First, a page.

But Meredith said he expected the level of investing to climb in the fourth quarter, based on his advance look at term sheets for venture deals, equivalent to letters of intent outlining the terms of investments that have yet to close.

"There is more than a mild uptick, and it may not be showing up in the numbers yet," Meredith said. "There's been a lot of activity the past few months. The machine is getting ginned up again."

Nationally, there were 667 companies funded in the third quarter, a 5 percent dip from the previous three months. Silicon Valley remained the top-funded region, though investments there dropped 7 percent to $1.38 billion. Second was New England, for which quarterly funding rose 24 percent, to $692.2 million.

Among business sectors, biotechnology and medical devices were the hottest, with third-quarter outlays totaling $1.24 billion nationally, about 30 percent of all dollars invested. Next was software, which took in $819 million in the quarter.

Littlewood said interest in life sciences has grown partly because companies in that sector have proved relatively immune to the malaise gripping information technology the last couple of years. He said venture firms, buoyed by the prospects of a stronger economy, also are showing more willingness to fund early-stage and seed-stage companies than they have in the recent past, especially in New England.

"It may be that we're slightly more optimistic," Littlewood said. But he conceded that another explanation was simply that "the VCs have got money set aside that they can put to work."

The improving economy, plus pressure to invest money before they are compelled to return it to their limited partners, may be leading to a relaxing of the onerous terms venture firms were able to command from young companies in recent years.

Last quarter, in contrast to even a year ago, some companies found themselves on the receiving end of competing offers from multiple venture firms. In such cases, the terms typically didn't include "liquidation preferences" giving VCs the rights to be paid off first in the event a company is shut down, a provision that had become common the past few years.

When start-up Netezza Corp. of Framingham went looking for money, four venture firms vied to proffer term sheets. California-based Sequoia Capital wound up leading the $20 million later-stage funding round.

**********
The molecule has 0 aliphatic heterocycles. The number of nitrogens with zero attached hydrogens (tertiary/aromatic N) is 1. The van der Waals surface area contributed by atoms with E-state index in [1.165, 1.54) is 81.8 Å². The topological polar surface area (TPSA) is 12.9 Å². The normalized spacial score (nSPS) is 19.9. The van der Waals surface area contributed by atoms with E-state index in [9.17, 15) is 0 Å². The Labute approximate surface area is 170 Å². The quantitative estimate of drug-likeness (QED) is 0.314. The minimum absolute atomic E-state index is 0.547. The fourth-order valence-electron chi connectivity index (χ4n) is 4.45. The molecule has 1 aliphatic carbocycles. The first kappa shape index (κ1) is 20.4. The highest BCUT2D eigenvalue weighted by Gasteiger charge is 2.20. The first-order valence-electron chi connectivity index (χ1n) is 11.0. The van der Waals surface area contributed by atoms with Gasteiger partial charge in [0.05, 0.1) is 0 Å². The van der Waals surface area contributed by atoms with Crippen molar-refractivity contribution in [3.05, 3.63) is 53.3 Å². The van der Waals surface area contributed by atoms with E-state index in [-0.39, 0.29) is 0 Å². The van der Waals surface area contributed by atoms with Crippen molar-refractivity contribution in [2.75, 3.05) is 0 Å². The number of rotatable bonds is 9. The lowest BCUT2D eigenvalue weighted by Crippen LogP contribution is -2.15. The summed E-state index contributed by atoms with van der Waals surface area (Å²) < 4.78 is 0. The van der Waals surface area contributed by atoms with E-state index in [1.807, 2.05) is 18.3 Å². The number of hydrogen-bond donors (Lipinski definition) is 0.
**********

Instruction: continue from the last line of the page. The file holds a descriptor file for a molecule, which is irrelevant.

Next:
"We were very fortunate," said Patrick Scannell, chief financial officer of Netezza, which sells server, storage, and database packages for business intelligence applications. "The venture people want you to show that you have a good value proposition, customer traction, a large market opportunity, and a strong management team."

Even if companies meet those criteria, those perceived to be in a competitive field, such as WiFi chips, have to convince venture investors that they have a superior technology or are targeting a more lucrative segment of the market.

Engim Inc. of Acton, which closed an $18.5 million expansion round in the third quarter, fielded intense questions from VCs about the chipsets it sells to infrastructure companies for gear that businesses use to offer wireless Internet access.

Company leaders stressed that they were not selling WiFi chips for laptop computers, phones, or PDAs, a more crowded space.

"I would describe the environment as having moved back to basics," said Engim's president and chief executive, Nick Finamore. "During the tech bubble and even as we were sliding into the crash, I saw a lot of companies whose strategy was to create a technology and get acquired. Now you really have to put yourself on a trajectory to have a sustainable and profitable business in a short time."

How venture backers fare will hinge on such companies becoming sustainable businesses.

"The challenge is to deploy large amounts of money very quickly without chipping a tooth," Meredith said. "Some of them can do it; some of them can't."

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Growthink Research is a venture capital research firm that maintains a huge database of U.S.-based companies that have successfully raised venture capital. Companies looking for funding can sort through thousands of recent investments to determine which investors are likely to be interested in their company based on their investment history and preferences.